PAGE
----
Christian Lacroix Has Harsh Words for His Brand's Miami-Based Owners

Categories: Culture
lacroisdie-1.jpg
via Style.com
The final look from Christian Lacroix's latest and possibly last couture show.
The economy makes the idea of haute couture seem silly. Who can afford custom-made dresses that carry a price tag rivaling most luxury cars? 

The truth is that even before the recession, the number of houses that showed haute couture (a term actually protected by the French government) was dwindling as the collections became more about marketing, artistry, and tradition than making money. 

It seems that one of the few remaining couture houses is about to bite the dust, and the designer behind the eponymous line is pointing the finger squarely at the Miami-based family who controls the company that bears his name. 

The Falic Group, owned by three brothers (Simon, Leon, and Jerome), and operated out of Miami, specialize in duty free stores. The firm purchased the Christian Lacroix brand from luxury conglomerate LVHM in 2005 with the hopes of turning it into one of the most prestigious brands on the market. 

Apparently, they didn't seem to mind that Lacroix, which also produces ready-to-wear lines, accessories, and perfumes, has never turned a profit in its 20-year history. The brand filed for bankruptcy protection in May, and unless some last-minute financial savior swoops in, its couture presentation this week might be its last. 

Vogue, in an online exclusive, details the designer's struggle with the Falic brothers.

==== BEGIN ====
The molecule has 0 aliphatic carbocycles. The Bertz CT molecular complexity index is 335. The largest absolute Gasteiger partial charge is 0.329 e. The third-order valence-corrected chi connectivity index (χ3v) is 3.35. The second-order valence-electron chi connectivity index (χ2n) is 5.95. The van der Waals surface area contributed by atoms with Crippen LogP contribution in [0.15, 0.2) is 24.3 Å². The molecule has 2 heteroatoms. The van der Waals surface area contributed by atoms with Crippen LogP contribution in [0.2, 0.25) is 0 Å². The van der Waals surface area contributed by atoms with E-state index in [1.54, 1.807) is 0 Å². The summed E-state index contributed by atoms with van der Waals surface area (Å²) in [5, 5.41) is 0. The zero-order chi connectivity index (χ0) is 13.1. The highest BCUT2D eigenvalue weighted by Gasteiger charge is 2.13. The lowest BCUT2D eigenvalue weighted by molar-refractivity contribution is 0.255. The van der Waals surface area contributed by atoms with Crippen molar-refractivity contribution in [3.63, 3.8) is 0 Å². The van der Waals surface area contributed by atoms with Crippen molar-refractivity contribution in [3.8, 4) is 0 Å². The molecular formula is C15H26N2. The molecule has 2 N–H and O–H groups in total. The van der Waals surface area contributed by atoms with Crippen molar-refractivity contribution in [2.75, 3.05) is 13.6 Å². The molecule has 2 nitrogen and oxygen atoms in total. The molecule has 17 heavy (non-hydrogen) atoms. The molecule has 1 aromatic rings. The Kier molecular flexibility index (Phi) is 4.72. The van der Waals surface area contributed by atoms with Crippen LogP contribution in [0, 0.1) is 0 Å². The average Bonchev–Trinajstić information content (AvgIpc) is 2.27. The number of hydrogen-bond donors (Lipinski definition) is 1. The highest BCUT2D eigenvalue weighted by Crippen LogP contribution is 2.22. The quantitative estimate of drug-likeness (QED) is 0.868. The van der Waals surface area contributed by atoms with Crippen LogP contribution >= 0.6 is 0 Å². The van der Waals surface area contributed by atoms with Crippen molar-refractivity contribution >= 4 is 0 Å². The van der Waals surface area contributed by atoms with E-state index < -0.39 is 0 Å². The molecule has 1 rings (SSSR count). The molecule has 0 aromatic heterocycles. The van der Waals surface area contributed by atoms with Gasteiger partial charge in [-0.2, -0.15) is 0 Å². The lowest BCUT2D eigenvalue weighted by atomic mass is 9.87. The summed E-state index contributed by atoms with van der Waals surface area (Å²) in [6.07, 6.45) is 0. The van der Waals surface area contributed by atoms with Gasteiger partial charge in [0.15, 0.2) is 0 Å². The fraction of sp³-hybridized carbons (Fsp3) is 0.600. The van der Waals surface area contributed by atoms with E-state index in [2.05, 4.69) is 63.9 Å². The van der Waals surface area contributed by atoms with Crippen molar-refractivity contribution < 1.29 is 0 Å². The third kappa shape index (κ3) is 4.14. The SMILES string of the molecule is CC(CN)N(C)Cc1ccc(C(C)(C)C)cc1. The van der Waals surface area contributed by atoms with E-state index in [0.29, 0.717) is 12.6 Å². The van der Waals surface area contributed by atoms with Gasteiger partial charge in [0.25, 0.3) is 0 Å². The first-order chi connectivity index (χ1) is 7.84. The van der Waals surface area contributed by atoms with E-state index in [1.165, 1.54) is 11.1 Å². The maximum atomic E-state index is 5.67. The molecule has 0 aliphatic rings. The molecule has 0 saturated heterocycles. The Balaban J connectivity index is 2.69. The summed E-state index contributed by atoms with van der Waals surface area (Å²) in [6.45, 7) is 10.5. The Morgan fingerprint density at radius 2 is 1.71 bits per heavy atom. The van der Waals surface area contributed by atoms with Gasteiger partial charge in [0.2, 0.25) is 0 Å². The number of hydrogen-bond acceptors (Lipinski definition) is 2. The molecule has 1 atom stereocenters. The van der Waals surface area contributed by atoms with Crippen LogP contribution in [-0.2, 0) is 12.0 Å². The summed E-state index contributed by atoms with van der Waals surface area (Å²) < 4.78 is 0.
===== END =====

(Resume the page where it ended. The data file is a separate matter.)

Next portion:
"Not being from the couture-and-luxury field..., [the Falics] were not prepared for the long-term investment," said Lacroix to Hamish Bowles. "They thought that in two seasons they would get their money back."


He claims he worked for free for a year, and when he was paid, it was with difficulty. He also thinks the brothers would rather see the house die and would have preferred he had not shown this season at all. 

The show went forth with little financial backing and much of the staff working for free. Style.com called it "one of the most poignant and emotionally fraught haute couture shows ever: a collection produced on a shoestring at the last minute, and only made possible by the collective will and donated time and skills of the seamstresses, embroiderers, jewelers, milliners, and shoemakers loyal to Christian Lacroix."

What's worse, Lacroix fears his name could be reduced to hawking sundries such as bed sheets and other licensed merchandise. From couture to bed sheets -- what could be worse?  


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